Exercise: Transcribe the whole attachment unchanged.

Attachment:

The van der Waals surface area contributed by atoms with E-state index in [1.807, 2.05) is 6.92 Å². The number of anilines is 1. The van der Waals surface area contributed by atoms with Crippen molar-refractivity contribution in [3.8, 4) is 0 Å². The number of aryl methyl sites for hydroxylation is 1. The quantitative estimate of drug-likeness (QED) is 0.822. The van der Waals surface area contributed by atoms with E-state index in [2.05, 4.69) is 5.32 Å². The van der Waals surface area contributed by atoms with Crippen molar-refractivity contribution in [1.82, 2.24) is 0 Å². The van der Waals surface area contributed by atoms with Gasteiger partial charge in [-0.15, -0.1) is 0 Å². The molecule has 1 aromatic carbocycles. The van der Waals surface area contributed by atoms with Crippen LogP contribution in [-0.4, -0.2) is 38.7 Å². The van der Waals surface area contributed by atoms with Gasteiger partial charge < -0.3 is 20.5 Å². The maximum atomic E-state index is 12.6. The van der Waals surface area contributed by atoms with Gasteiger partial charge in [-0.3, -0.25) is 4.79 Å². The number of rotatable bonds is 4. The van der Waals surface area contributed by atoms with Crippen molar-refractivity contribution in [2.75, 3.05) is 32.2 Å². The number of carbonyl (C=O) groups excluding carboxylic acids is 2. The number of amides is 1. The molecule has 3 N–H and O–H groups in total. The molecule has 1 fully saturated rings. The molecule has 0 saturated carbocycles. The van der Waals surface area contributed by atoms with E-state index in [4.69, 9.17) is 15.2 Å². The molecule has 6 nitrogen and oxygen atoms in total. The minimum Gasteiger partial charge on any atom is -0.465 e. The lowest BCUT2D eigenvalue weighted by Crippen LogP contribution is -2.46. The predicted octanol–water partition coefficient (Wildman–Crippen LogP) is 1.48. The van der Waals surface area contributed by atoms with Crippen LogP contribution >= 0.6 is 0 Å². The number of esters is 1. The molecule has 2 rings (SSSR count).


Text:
The van der Waals surface area contributed by atoms with E-state index in [1.807, 2.05) is 6.92 Å². The number of anilines is 1. The van der Waals surface area contributed by atoms with Crippen molar-refractivity contribution in [3.8, 4) is 0 Å². The number of aryl methyl sites for hydroxylation is 1. The quantitative estimate of drug-likeness (QED) is 0.822. The van der Waals surface area contributed by atoms with E-state index in [2.05, 4.69) is 5.32 Å². The van der Waals surface area contributed by atoms with Crippen molar-refractivity contribution in [1.82, 2.24) is 0 Å². The van der Waals surface area contributed by atoms with Gasteiger partial charge in [-0.15, -0.1) is 0 Å². The molecule has 1 aromatic carbocycles. The van der Waals surface area contributed by atoms with Crippen LogP contribution in [-0.4, -0.2) is 38.7 Å². The van der Waals surface area contributed by atoms with Gasteiger partial charge < -0.3 is 20.5 Å². The maximum atomic E-state index is 12.6. The van der Waals surface area contributed by atoms with Gasteiger partial charge in [-0.3, -0.25) is 4.79 Å². The number of rotatable bonds is 4. The van der Waals surface area contributed by atoms with Crippen molar-refractivity contribution in [2.75, 3.05) is 32.2 Å². The number of carbonyl (C=O) groups excluding carboxylic acids is 2. The number of amides is 1. The molecule has 3 N–H and O–H groups in total. The molecule has 1 fully saturated rings. The molecule has 0 saturated carbocycles. The van der Waals surface area contributed by atoms with E-state index in [4.69, 9.17) is 15.2 Å². The molecule has 6 nitrogen and oxygen atoms in total. The minimum Gasteiger partial charge on any atom is -0.465 e. The lowest BCUT2D eigenvalue weighted by Crippen LogP contribution is -2.46. The predicted octanol–water partition coefficient (Wildman–Crippen LogP) is 1.48. The van der Waals surface area contributed by atoms with Crippen LogP contribution >= 0.6 is 0 Å². The number of esters is 1. The molecule has 2 rings (SSSR count).